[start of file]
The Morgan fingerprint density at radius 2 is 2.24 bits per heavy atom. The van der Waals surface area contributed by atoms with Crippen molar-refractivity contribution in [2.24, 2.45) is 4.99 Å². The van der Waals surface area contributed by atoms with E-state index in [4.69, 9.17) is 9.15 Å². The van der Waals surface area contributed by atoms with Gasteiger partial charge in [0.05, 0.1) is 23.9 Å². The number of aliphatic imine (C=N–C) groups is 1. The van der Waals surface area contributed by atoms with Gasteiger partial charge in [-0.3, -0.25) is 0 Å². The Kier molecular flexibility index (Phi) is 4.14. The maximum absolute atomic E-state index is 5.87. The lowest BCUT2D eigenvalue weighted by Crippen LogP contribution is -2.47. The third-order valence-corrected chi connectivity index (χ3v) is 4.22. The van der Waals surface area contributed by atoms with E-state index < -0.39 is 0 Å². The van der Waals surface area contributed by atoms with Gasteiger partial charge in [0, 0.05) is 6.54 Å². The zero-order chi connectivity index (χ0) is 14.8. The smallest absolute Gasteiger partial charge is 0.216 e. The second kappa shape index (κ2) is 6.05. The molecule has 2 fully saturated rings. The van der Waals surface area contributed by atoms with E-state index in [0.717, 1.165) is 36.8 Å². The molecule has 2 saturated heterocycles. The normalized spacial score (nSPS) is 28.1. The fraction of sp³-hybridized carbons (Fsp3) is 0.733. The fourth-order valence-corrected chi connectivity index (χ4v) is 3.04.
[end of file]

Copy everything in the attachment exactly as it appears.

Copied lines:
The Morgan fingerprint density at radius 2 is 2.24 bits per heavy atom. The van der Waals surface area contributed by atoms with Crippen molar-refractivity contribution in [2.24, 2.45) is 4.99 Å². The van der Waals surface area contributed by atoms with E-state index in [4.69, 9.17) is 9.15 Å². The van der Waals surface area contributed by atoms with Gasteiger partial charge in [0.05, 0.1) is 23.9 Å². The number of aliphatic imine (C=N–C) groups is 1. The van der Waals surface area contributed by atoms with Gasteiger partial charge in [-0.3, -0.25) is 0 Å². The Kier molecular flexibility index (Phi) is 4.14. The maximum absolute atomic E-state index is 5.87. The lowest BCUT2D eigenvalue weighted by Crippen LogP contribution is -2.47. The third-order valence-corrected chi connectivity index (χ3v) is 4.22. The van der Waals surface area contributed by atoms with E-state index < -0.39 is 0 Å². The van der Waals surface area contributed by atoms with Gasteiger partial charge in [0, 0.05) is 6.54 Å². The zero-order chi connectivity index (χ0) is 14.8. The smallest absolute Gasteiger partial charge is 0.216 e. The second kappa shape index (κ2) is 6.05. The molecule has 2 fully saturated rings. The van der Waals surface area contributed by atoms with E-state index in [0.717, 1.165) is 36.8 Å². The molecule has 2 saturated heterocycles. The normalized spacial score (nSPS) is 28.1. The fraction of sp³-hybridized carbons (Fsp3) is 0.733. The fourth-order valence-corrected chi connectivity index (χ4v) is 3.04.